Wednesday, March 19, 2014

How Much is Too Much?

A couple of weeks out on the Twitterverse, Melissa (of Mel's Desk fame) tossed out a question asking how many story times we all did each week with how many staff.  In addition to answering her, I asked the additional question of what's your minimum number of programs that you do weekly?  We started a conversation, which turned into an online questionnaire, and now we have results.

As a newer manager, I have recently been asking a lot of questions. 
  • How much programming should we be doing?  
  • Does this include story times?  
  • Is there a minimum number of programs that staff should be doing? 
  • Is there a maximum?  
  • At what point does burnout occur and can we prevent it?
  • Should every staff member have to do programs?
If it were up to our public, I have a feeling that we would be doing programming 24 hours, 7 days a week, but that just isn't possible with our other librarian tasks.  My goal is to find a happy balance.

Number of non-story time programs in an average week

All I can say about this chart is "Wow".  As professional librarians, we recognize that story time isn't our entire programming repertoire.  This makes me really happy because it gives me data to take back to my staff.  I would love it if we could coordinate at least one non-story time program per week at my location.  I am a big believer that you need to get kids in while they are young, keep them as they grow (like with great programs and books), and eventually they will be both parents bringing their own kids and taxpayers supporting us.

Surveys are great tools, but you shouldn't interpret their results in a vacuum.  What I mean by this is that it is important to go out and ask other people in similar positions questions so you have more information to better interpret the results.  Luckily last week I attended the PLA 2014 Conference.  You may recognize me as that person who quizzed you about your programming methods.  What I found is that there is no standard answer.  You need to do what is best for your community.  I found that in a significant portion of public libraries that all YS staff program in some way.  This includes libraries who split up their librarians with fancy titles, such as School Services Librarian or Preschool Services Librarian.  On the other hand, many people brought up the Baltimore model where a select group of professionals run all of the story times and do it really well.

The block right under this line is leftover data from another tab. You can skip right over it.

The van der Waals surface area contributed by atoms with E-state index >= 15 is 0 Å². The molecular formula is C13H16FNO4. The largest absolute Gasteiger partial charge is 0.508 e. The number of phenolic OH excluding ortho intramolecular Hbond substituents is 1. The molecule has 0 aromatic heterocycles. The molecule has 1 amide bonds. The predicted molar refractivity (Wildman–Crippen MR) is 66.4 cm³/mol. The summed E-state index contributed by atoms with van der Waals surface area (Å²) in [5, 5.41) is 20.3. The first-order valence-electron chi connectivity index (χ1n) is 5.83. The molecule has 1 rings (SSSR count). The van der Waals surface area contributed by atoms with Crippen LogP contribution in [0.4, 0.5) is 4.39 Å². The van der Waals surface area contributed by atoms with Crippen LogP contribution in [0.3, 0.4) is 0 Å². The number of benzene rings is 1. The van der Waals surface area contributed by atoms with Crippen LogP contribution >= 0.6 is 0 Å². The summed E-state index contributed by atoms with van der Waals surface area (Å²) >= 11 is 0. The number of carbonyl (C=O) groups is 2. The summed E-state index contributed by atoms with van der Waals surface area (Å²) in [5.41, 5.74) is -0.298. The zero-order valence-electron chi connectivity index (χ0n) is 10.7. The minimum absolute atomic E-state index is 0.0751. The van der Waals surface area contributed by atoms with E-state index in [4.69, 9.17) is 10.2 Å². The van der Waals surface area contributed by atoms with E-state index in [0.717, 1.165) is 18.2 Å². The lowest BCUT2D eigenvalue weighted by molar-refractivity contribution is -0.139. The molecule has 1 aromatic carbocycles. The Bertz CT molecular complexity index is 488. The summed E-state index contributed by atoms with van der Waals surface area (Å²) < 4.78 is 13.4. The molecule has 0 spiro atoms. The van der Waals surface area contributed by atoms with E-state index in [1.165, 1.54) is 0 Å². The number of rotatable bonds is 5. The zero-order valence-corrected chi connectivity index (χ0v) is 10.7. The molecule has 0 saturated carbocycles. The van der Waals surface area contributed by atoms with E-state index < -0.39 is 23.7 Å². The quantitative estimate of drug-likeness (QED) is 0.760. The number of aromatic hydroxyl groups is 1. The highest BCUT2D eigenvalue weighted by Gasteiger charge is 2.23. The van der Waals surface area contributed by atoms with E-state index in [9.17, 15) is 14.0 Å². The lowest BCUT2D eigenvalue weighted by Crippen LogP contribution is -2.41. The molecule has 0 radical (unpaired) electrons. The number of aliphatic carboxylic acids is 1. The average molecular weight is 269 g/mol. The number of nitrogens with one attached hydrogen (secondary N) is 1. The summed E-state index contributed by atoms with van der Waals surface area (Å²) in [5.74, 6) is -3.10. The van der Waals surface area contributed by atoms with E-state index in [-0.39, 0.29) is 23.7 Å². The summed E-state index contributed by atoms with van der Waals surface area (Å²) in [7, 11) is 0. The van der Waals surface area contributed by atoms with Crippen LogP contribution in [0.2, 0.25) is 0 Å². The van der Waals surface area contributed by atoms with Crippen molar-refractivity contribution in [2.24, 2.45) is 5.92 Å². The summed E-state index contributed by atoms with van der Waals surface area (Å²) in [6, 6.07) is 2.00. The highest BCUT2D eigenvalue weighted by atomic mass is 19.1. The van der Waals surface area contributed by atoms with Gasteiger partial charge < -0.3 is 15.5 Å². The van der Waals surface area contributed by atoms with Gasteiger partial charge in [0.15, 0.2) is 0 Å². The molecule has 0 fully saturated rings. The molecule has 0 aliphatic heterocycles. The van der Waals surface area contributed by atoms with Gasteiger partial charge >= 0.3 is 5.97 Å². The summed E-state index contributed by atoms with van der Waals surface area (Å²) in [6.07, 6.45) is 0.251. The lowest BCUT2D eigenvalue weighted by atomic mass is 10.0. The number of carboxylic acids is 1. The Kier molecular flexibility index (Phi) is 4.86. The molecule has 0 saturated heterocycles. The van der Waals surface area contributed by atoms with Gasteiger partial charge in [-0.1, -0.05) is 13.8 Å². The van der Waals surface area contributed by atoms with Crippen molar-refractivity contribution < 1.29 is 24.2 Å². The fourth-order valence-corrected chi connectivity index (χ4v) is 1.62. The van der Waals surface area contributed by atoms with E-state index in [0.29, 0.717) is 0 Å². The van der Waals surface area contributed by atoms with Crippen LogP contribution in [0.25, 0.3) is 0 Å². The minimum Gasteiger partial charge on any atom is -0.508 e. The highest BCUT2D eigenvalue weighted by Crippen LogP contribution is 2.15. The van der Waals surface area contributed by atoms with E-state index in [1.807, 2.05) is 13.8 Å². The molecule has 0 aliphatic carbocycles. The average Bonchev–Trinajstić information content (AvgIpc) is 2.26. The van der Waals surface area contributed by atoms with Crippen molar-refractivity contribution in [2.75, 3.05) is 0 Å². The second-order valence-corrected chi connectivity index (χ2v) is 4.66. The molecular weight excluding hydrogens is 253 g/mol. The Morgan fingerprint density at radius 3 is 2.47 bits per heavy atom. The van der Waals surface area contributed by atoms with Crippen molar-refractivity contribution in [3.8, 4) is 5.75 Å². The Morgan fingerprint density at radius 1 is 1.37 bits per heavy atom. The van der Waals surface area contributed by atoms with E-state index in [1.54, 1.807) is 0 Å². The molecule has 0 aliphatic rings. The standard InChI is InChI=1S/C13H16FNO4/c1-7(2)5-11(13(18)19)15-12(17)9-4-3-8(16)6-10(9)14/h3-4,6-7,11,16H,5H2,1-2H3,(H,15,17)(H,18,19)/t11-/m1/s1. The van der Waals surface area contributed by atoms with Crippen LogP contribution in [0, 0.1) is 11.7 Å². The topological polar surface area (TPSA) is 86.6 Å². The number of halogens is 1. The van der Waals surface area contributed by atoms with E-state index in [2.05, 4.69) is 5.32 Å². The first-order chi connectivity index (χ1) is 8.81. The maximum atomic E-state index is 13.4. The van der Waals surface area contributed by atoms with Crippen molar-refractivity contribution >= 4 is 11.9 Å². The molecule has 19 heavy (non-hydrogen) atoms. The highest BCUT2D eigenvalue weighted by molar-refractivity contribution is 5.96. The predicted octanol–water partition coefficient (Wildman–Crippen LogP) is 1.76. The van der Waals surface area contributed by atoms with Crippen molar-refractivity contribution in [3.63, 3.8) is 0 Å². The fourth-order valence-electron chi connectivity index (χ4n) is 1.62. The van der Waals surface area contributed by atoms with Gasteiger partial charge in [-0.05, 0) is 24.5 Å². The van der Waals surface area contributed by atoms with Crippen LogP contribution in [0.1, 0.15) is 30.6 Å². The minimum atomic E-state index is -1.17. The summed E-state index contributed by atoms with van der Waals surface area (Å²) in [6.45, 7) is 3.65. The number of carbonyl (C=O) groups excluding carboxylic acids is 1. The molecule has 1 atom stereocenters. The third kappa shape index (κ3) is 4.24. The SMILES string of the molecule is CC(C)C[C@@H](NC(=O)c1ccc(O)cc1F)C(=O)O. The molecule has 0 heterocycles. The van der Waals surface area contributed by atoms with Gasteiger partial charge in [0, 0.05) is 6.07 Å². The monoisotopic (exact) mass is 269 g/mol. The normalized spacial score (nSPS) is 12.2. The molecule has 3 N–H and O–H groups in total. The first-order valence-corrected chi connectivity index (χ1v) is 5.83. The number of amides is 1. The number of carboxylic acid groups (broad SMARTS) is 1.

So what does this all mean?  You could say, "Half of the respondents do 1 or less non-story time programs a week."  With this thought you don't need to add more because you are just too busy or some other excuse.  Otherwise, you can say, "Half of the respondents do at least 2 non-story time programs a week!  I wish we could find a way to add at least 1 to our programming line-up."  With this attitude, first, I as a manager would LOVE you.  Then I would help you to make this work.  There are a lot of great ideas out there in blogland,  Pinterest, and the passive programming world.  Make it work for you and your community.  This is one of those areas that they don't teach in library school.

Look for more great survey results coming soon to both Libraryland and Mel's Desk.


  1. Great work. I just finished teaching a six week course on programming and one of my BIGGEST surprises was how little programming outside of storytime during the school year was done by the class. Our week focused on school -age programming was fraught. So many participants felt inadequate and as if they weren't doing anything and couldn't do anything. It was eye-opening and a little sad. Blog post from me ahead I bet. Thank you for this - it confirms that difficulty I saw anecdotally as well!

    1. Thanks! I love that it supported what I was thinking. Plus, some people think of programming as a SCARY thing. It doesn't have to be-there are great passive programming ideas out there now.

  2. does anyone else out there get short of breath when delivering 15 minutes of baby/toddler songs and rhymes? I don't remember feeling so winded before, and now I'm wondering if that's normal. Perhaps I am just projecting my voice more because the crowds have been larger.


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